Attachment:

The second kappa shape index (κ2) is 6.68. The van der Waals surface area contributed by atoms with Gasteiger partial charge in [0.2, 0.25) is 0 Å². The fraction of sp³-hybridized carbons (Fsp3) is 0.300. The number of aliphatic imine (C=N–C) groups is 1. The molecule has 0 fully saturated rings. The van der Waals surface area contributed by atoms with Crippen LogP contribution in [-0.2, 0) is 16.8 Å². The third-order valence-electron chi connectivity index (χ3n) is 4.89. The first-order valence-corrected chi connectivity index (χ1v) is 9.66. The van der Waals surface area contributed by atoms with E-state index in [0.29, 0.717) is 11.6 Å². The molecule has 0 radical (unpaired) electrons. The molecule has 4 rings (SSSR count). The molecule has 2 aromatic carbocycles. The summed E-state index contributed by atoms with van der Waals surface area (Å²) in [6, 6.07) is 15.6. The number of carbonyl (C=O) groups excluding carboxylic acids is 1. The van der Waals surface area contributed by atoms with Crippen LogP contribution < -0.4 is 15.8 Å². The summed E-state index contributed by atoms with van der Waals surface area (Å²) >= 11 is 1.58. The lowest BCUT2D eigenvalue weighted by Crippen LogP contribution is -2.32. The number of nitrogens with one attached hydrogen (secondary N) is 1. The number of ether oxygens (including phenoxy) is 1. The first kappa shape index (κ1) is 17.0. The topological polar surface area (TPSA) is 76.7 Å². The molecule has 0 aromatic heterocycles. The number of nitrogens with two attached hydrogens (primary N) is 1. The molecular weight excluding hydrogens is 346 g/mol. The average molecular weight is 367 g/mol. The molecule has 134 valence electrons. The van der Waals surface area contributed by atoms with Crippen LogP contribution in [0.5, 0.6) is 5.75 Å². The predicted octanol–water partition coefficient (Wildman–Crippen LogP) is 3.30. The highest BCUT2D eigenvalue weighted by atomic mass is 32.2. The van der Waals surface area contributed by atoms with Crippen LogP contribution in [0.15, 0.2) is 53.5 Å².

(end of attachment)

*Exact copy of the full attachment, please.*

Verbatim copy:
The second kappa shape index (κ2) is 6.68. The van der Waals surface area contributed by atoms with Gasteiger partial charge in [0.2, 0.25) is 0 Å². The fraction of sp³-hybridized carbons (Fsp3) is 0.300. The number of aliphatic imine (C=N–C) groups is 1. The molecule has 0 fully saturated rings. The van der Waals surface area contributed by atoms with Crippen LogP contribution in [-0.2, 0) is 16.8 Å². The third-order valence-electron chi connectivity index (χ3n) is 4.89. The first-order valence-corrected chi connectivity index (χ1v) is 9.66. The van der Waals surface area contributed by atoms with E-state index in [0.29, 0.717) is 11.6 Å². The molecule has 0 radical (unpaired) electrons. The molecule has 4 rings (SSSR count). The molecule has 2 aromatic carbocycles. The summed E-state index contributed by atoms with van der Waals surface area (Å²) in [6, 6.07) is 15.6. The number of carbonyl (C=O) groups excluding carboxylic acids is 1. The van der Waals surface area contributed by atoms with Crippen LogP contribution < -0.4 is 15.8 Å². The summed E-state index contributed by atoms with van der Waals surface area (Å²) >= 11 is 1.58. The lowest BCUT2D eigenvalue weighted by Crippen LogP contribution is -2.32. The number of nitrogens with one attached hydrogen (secondary N) is 1. The number of ether oxygens (including phenoxy) is 1. The first kappa shape index (κ1) is 17.0. The topological polar surface area (TPSA) is 76.7 Å². The molecule has 0 aromatic heterocycles. The number of nitrogens with two attached hydrogens (primary N) is 1. The molecular weight excluding hydrogens is 346 g/mol. The average molecular weight is 367 g/mol. The molecule has 134 valence electrons. The van der Waals surface area contributed by atoms with Crippen LogP contribution in [0.5, 0.6) is 5.75 Å². The predicted octanol–water partition coefficient (Wildman–Crippen LogP) is 3.30. The highest BCUT2D eigenvalue weighted by atomic mass is 32.2. The van der Waals surface area contributed by atoms with Crippen LogP contribution in [0.15, 0.2) is 53.5 Å².